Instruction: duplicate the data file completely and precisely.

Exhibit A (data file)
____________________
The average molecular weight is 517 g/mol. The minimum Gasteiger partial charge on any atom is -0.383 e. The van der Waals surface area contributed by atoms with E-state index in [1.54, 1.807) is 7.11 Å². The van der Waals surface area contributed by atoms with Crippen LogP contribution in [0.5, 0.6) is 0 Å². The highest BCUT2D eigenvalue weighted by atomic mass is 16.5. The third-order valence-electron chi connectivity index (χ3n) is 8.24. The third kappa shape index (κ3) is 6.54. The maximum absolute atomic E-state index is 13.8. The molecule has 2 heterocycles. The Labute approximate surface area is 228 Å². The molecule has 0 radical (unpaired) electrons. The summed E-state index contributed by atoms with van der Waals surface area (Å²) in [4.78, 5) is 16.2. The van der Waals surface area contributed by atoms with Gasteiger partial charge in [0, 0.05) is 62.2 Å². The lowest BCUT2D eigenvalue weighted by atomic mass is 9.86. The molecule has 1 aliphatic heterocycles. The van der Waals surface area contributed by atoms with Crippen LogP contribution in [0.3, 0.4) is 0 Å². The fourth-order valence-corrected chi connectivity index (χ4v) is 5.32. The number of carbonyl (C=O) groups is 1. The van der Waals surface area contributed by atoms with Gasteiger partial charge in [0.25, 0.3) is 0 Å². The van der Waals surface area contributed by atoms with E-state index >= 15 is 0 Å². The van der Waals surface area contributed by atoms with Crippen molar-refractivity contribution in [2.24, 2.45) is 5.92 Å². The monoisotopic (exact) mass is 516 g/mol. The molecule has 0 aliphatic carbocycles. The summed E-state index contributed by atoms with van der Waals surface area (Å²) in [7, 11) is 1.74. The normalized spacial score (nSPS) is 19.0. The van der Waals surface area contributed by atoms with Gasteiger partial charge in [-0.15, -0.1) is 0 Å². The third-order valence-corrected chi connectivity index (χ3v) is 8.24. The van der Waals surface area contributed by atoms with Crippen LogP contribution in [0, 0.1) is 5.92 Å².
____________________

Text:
The average molecular weight is 517 g/mol. The minimum Gasteiger partial charge on any atom is -0.383 e. The van der Waals surface area contributed by atoms with E-state index in [1.54, 1.807) is 7.11 Å². The van der Waals surface area contributed by atoms with Crippen LogP contribution in [0.5, 0.6) is 0 Å². The highest BCUT2D eigenvalue weighted by atomic mass is 16.5. The third-order valence-electron chi connectivity index (χ3n) is 8.24. The third kappa shape index (κ3) is 6.54. The maximum absolute atomic E-state index is 13.8. The molecule has 2 heterocycles. The Labute approximate surface area is 228 Å². The molecule has 0 radical (unpaired) electrons. The summed E-state index contributed by atoms with van der Waals surface area (Å²) in [4.78, 5) is 16.2. The van der Waals surface area contributed by atoms with Gasteiger partial charge in [0, 0.05) is 62.2 Å². The lowest BCUT2D eigenvalue weighted by atomic mass is 9.86. The molecule has 1 aliphatic heterocycles. The van der Waals surface area contributed by atoms with Crippen LogP contribution in [0.3, 0.4) is 0 Å². The fourth-order valence-corrected chi connectivity index (χ4v) is 5.32. The number of carbonyl (C=O) groups is 1. The van der Waals surface area contributed by atoms with Gasteiger partial charge in [0.25, 0.3) is 0 Å². The van der Waals surface area contributed by atoms with E-state index >= 15 is 0 Å². The van der Waals surface area contributed by atoms with Crippen molar-refractivity contribution in [2.24, 2.45) is 5.92 Å². The monoisotopic (exact) mass is 516 g/mol. The molecule has 0 aliphatic carbocycles. The summed E-state index contributed by atoms with van der Waals surface area (Å²) in [7, 11) is 1.74. The normalized spacial score (nSPS) is 19.0. The van der Waals surface area contributed by atoms with Gasteiger partial charge in [-0.15, -0.1) is 0 Å². The third-order valence-corrected chi connectivity index (χ3v) is 8.24. The van der Waals surface area contributed by atoms with Crippen LogP contribution in [0, 0.1) is 5.92 Å².